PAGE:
Growing up, I was always desperate for approval and I couldn’t truly feel good about anything I’d done until I received it. Craving approval and acceptance in this way means that you do not give yourself the permission to be proud of yourself. Instead you feed off of the reactions of other people. This also includes negative reactions. We all do this to a certain extent and it’s natural but it becomes unhealthy when it is at the expense of your own concept of self worth, independent of other people. Blogging about self-esteem and practicing ways of increasing it has nurtured my sense of self worth and revealed to me what it means to be truly confident; even if I still don’t feel this way all the time.

Soon after I started blogging, I made my third attempt at higher education. My first two attempts were dashed by the onset of depression, loneliness and low self-esteem. I’m happy to say that I’ve finished my college course in pharmacy and that I made it through the whole year with no resits. This is a massive accomplishment to me. It was an incredibly busy and demanding year but having my one day off a week which I dedicated to blogging was so great. I’m proud of myself that I managed to keep it up for the whole year – that sort of discipline was something that was quite new to me. It’s been a good reminder that we create our reality and that past habits do not need to define us. I watched a livestream on Instagram today of a therapist called Celeste Viciere where she said that as long as we are breathing we are able to change.

That’s one of the main things I’ve learned about myself on this self-esteem journey – my ability to grow and affect positive change in my life. Going through a break up and having things turn quite toxic was a good opportunity (albeit a difficult one) to put my self-esteem and self permission to the test. Giving ourselves the permission to move on and be happy when someone we loved isn’t granting us it themselves is difficult. But I did it. I went on dates, I had fun, I laughed, I opened myself up to new opportunities with music and allowed myself to be excited about them. I’ve had to work with feelings of guilt but something that has kept me levelheaded is to remember that someone who truly loves me will want me to be happy, even if it is without them. And if they don’t – forget them.

And something else has happened which I didn’t expect or intend – I met someone very beautiful who I really care about. It’s very early days but I’ve never gotten on with someone so well or had someone be so accepting of me. It’s a beautiful thing to see that life has many twists and turns that we could never predict and that after a storm could come so much joy and hope.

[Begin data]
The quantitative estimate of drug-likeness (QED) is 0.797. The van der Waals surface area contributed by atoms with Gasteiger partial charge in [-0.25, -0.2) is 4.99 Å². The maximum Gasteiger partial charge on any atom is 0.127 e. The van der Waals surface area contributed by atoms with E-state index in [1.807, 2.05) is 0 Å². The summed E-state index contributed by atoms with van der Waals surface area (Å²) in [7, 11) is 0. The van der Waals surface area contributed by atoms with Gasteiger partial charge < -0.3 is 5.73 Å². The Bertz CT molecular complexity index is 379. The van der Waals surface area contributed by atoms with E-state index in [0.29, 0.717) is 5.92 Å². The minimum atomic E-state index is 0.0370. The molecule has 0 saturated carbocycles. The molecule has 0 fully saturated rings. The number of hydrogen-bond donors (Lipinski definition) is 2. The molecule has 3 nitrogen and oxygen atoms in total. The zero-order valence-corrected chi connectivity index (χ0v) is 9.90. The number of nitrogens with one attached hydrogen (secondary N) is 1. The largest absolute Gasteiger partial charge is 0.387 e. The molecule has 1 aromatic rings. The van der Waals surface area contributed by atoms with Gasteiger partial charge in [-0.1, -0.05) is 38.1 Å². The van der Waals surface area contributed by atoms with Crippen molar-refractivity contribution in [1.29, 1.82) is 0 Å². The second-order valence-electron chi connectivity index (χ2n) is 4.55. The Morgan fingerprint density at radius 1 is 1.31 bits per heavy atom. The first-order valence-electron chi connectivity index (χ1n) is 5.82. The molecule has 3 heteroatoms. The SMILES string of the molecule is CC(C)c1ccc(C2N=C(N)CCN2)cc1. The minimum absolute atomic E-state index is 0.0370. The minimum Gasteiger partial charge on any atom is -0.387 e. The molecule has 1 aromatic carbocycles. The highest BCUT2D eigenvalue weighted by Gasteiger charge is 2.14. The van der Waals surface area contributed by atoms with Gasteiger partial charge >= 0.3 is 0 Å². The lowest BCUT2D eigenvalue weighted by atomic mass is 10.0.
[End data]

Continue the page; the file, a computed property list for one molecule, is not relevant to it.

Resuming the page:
“This was the music that rose from the place in every conscience where lucidity is paid in pain and loss, where hope springs from the ruins of illusion, and where life, like a creeper vine, twists and turns to reveal fresh new blossoms. In spite of the ruins. In spite of the lies.” – Duong Thu Huong, Beyond Illusions

I hope my blogging about self-esteem has also been of benefit to others. I initially started it for myself but some feedback I’ve gotten has shown me that my writing as allowed others to be more self reflective which is fantastic to hear! Moving forward with the blog, I’d like to do a mini series about manifestation. This is something that is very new to me but it’s something I’m going to take seriously to manifest the sort of reality I want. Expect this mini series very soon!

Apologies for the lack of posts the past 2 weeks. I just finished up for college last week and then moved back to Shetland to start full time work straight away! Now that I’m back into a more normal working week, I will have more time for blogging.

Thank you so much for reading!

– SMUT. ❤ xxxx

2 thoughts on “Thoughts On…A Year Of Self-Esteem Growth”

  1. Hi H
    Congratulations on all your successes and achievements of the year! I look forward to reading your new series.
    With all good wishes,

    Liked by 1 person

Leave a Reply

Fill in your details below or click an icon to log in:

WordPress.com Logo

You are commenting using your WordPress.com account. Log Out /  Change )

Twitter picture

You are commenting using your Twitter account. Log Out /  Change )

Facebook photo

You are commenting using your Facebook account. Log Out /  Change )

Connecting to %s